The community in Shasta County, California has come to the aid of the couple who’s road mishap accidentally started the Carr Fire, one of the state’s biggest wildfires this year.

On July 23rd, a spark from a flat tire rim hitting the pavement started the wildfire. As the fire blazed through the county, it grew — first by igniting dry bush and then by setting nearby homes aflame. The fire is now the state’s eighth worst in history with a seven dead, a burn area of more than 214,527 acres as of Wednesday evening, and the state and White House declaring the fire an official disaster.

When Redding resident Rachel Pilli read about the accident that started the blaze, it was compassion and not anger that took over. Posting on a Facebook group for the community, Pilli asked for support for the couple whose trailer was responsible for the tragedy. According to one post, the elderly pair is devastated that their vehicle’s mishap caused the fire.

“I was thinking if I could send a card, maybe my friends would also send a card,” Pilli told local news station KRCTV.

“We learned that his wife is blaming herself for the #CarrFire, because she asked him to take the trailer in the first place,” a post on the Carr Fire Stories Facebook page says. “She has been crying day and night on her couch. Do you think we can show some grace and extend kindness (and even forgiveness) for the shame and despair that she is experiencing? Would you like to send a note that we will include in a card for them?”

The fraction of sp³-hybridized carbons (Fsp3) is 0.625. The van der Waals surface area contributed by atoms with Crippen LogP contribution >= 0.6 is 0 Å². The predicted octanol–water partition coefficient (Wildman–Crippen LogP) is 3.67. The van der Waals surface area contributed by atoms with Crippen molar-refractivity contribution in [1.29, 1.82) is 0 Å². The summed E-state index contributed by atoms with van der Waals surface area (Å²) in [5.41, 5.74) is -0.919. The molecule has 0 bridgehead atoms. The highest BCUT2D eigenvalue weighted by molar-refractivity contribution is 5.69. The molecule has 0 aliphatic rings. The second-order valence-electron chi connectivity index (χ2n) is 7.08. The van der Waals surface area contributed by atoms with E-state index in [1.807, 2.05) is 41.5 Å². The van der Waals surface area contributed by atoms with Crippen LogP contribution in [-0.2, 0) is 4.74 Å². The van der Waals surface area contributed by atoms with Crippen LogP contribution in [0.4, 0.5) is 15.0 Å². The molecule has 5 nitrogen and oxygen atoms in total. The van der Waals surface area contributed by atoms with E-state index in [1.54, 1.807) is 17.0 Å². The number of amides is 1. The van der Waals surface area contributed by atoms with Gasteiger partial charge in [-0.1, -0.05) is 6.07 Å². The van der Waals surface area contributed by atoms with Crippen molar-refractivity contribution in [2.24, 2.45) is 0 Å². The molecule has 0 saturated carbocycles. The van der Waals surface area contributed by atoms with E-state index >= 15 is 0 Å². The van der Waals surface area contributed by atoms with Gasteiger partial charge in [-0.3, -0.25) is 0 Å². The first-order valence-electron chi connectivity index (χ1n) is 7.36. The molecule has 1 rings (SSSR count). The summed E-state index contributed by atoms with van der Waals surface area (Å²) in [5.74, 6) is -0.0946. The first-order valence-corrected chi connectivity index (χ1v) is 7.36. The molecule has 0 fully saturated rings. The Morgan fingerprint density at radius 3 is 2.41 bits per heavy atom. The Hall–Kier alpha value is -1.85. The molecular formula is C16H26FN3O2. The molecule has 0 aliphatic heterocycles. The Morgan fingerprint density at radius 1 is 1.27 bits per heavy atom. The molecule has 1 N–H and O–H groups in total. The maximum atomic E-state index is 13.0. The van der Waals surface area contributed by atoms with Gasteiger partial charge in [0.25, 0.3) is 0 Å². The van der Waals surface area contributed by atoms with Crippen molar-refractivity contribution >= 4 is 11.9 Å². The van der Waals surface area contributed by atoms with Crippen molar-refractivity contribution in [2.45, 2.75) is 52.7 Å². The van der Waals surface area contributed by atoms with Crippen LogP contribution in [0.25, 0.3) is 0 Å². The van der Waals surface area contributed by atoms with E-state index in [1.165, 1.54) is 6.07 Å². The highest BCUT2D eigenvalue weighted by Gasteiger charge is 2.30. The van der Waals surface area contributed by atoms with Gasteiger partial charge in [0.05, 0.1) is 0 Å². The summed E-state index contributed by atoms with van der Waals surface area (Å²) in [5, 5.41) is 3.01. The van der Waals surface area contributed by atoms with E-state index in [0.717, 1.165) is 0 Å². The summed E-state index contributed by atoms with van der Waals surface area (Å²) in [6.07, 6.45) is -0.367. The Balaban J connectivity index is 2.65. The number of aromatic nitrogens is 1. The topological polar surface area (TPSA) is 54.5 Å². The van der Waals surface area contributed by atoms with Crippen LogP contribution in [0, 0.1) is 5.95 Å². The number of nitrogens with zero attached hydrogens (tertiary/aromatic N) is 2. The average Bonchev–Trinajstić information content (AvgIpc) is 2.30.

Soon, notes were pouring in for the couple, with hundreds writing to let the couple know that they shouldn’t feel guilty for the accident that started the fire.

“Please do not blame yourselves as accidents happen through no fault of anyone,” one commenter wrote.

“No one in my family blames them,” wrote another. “I hope they can forgive themselves, as it truly was an accident. Can’t imagine the weight they must carry.”

The administrator for the Facebook group, Hope Seth, says that she will be printing out the kind notes shared on social media and add them to the letters and flowers that will be sent to the couple who own the trailer.

“We had firefighters out there fighting the fire send notes, we’ve had counselors saying they would be willing to meet with the couple, we’ve had people who’ve lost everything and they are even saying it’s not your fault,” Seth told KRCTV.

Although the couple remains anonymous, Pilli says that the accident that started the fire has actually done some good for Shasta County by forcing the community to get together in a time of devastation.

“I think the fire has forced us to look into each others eyes and discover the human kindness we have in us,” she told reporters. “I think it’s so beautiful what came out of this.”

(Photos via Carr Fire Stories Facebook Page + Terray Sylvester/Getty Images)